As mentioned by other commenters, this is common among all languages that use IEEE 754 floating-point numbers—that is to say, all languages that run on modern computers.
The reason for this is that IEEE 754 has been implemented at the hardware level, right down to the tricky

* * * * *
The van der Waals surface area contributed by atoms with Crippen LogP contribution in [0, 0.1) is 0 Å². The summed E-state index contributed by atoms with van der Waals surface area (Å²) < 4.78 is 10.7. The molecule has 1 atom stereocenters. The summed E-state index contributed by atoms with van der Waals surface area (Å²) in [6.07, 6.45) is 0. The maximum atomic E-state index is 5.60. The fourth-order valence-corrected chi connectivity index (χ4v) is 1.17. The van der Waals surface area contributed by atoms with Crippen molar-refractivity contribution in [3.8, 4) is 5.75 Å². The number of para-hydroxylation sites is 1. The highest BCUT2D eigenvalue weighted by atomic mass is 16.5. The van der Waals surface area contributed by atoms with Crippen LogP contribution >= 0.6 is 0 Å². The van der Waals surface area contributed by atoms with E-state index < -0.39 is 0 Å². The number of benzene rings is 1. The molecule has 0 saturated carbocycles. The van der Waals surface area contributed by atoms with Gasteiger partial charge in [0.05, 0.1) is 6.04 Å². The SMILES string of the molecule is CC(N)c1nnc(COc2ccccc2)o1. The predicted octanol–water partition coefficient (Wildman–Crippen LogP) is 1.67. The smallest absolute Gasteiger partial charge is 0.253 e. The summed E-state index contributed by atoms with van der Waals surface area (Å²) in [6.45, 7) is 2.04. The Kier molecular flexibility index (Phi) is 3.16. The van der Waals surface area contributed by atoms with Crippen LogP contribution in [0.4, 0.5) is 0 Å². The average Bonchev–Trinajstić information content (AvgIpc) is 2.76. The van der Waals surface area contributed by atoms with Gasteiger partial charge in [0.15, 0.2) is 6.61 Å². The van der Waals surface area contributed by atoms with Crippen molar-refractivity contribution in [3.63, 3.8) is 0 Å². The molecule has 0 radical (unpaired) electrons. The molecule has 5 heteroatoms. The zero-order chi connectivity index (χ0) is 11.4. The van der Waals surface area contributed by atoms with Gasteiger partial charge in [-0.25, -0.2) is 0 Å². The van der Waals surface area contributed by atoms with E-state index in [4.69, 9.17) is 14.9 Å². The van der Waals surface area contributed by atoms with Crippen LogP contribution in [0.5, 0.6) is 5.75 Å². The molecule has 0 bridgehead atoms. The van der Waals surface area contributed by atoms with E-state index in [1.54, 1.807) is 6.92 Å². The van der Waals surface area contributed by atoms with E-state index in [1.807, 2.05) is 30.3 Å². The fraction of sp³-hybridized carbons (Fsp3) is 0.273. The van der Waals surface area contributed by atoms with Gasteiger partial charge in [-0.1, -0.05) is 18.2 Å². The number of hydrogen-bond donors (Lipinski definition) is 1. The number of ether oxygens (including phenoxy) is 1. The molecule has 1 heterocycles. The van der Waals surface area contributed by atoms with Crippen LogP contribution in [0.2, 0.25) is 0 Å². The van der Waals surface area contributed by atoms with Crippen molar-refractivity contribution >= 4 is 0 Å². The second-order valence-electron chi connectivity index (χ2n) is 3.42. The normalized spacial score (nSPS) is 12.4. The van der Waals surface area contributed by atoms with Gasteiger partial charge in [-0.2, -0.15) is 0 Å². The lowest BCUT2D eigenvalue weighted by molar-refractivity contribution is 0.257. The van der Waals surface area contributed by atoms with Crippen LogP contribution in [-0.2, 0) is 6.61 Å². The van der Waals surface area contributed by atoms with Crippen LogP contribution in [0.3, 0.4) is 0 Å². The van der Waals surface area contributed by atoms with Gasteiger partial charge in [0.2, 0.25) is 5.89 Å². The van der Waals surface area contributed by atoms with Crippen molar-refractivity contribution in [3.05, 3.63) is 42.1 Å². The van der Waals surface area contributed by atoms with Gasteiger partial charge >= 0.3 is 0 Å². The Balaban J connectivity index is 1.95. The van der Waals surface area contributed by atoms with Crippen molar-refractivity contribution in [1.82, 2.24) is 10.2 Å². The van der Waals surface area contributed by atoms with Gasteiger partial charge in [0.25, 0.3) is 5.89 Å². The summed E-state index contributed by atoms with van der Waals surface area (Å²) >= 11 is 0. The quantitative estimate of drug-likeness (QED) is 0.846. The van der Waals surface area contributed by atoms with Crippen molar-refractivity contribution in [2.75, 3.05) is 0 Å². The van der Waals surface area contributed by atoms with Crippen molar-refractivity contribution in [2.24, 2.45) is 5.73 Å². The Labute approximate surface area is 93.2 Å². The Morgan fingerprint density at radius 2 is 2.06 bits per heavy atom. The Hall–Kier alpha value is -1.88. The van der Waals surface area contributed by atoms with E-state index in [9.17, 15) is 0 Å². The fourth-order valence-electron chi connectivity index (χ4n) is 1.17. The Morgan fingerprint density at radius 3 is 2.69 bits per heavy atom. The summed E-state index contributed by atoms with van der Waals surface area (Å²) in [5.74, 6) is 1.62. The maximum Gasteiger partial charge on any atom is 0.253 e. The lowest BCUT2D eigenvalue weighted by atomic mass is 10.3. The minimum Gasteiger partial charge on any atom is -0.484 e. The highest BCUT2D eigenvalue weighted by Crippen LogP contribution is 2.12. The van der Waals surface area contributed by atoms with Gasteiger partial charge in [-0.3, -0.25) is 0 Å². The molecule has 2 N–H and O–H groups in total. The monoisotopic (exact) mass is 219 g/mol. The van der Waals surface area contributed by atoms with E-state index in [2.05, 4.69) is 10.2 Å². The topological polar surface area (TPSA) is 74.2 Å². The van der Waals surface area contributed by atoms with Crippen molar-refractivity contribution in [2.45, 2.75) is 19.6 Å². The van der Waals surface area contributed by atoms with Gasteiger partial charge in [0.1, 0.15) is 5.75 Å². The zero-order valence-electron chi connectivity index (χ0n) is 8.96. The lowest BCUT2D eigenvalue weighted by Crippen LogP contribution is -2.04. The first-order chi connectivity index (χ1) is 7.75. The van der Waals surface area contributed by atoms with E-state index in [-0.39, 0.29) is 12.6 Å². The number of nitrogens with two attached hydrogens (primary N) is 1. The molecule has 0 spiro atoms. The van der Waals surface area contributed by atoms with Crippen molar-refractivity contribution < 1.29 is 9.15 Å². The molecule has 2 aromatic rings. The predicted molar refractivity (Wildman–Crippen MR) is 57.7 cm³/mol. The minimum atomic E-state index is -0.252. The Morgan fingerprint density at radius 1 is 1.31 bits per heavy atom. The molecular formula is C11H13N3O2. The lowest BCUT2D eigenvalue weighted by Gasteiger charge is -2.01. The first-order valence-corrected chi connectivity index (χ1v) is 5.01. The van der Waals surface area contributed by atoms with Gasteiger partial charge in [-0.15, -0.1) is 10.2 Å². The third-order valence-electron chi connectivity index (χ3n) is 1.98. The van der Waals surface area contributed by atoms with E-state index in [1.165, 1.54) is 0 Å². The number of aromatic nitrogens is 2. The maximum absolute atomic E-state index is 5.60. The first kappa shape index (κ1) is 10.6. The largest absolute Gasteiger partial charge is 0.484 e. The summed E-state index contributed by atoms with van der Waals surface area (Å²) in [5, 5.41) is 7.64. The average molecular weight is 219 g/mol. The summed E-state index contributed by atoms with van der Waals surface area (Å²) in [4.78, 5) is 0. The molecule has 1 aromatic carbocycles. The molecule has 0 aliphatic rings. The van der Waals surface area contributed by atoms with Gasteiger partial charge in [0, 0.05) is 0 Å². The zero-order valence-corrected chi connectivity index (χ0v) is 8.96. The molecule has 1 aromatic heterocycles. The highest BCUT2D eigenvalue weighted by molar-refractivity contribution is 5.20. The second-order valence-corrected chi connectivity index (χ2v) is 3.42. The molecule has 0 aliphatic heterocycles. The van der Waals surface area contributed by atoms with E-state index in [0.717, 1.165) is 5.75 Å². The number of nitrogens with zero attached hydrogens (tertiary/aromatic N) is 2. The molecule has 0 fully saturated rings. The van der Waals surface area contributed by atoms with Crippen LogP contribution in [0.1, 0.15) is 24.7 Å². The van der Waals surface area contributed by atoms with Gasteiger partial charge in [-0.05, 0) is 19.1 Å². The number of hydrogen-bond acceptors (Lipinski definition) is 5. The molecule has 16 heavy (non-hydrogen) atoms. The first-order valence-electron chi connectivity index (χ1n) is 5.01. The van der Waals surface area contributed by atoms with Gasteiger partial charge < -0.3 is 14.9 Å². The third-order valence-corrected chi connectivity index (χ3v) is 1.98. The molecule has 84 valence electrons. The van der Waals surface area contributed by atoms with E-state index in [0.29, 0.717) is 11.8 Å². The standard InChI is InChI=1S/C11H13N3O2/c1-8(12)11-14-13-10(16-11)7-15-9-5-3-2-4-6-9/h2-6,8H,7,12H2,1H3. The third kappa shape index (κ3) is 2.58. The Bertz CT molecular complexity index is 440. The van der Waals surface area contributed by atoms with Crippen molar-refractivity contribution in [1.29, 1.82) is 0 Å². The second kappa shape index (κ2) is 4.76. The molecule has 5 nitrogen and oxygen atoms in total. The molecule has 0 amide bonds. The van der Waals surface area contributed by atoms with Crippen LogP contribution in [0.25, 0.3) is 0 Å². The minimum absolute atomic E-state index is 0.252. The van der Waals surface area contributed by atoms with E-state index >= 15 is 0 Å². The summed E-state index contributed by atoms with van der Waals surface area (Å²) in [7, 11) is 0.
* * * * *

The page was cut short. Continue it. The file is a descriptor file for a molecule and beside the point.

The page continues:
NaN /= NaN behavior. That’s basically why we can’t fix it: creating an alternate system means skipping over all those hardware optimizations using this system. In effect, to get away from these issues we’d either need to create a much slower numeric computation stack or make our own hardware. Neither of those is particularly tenable!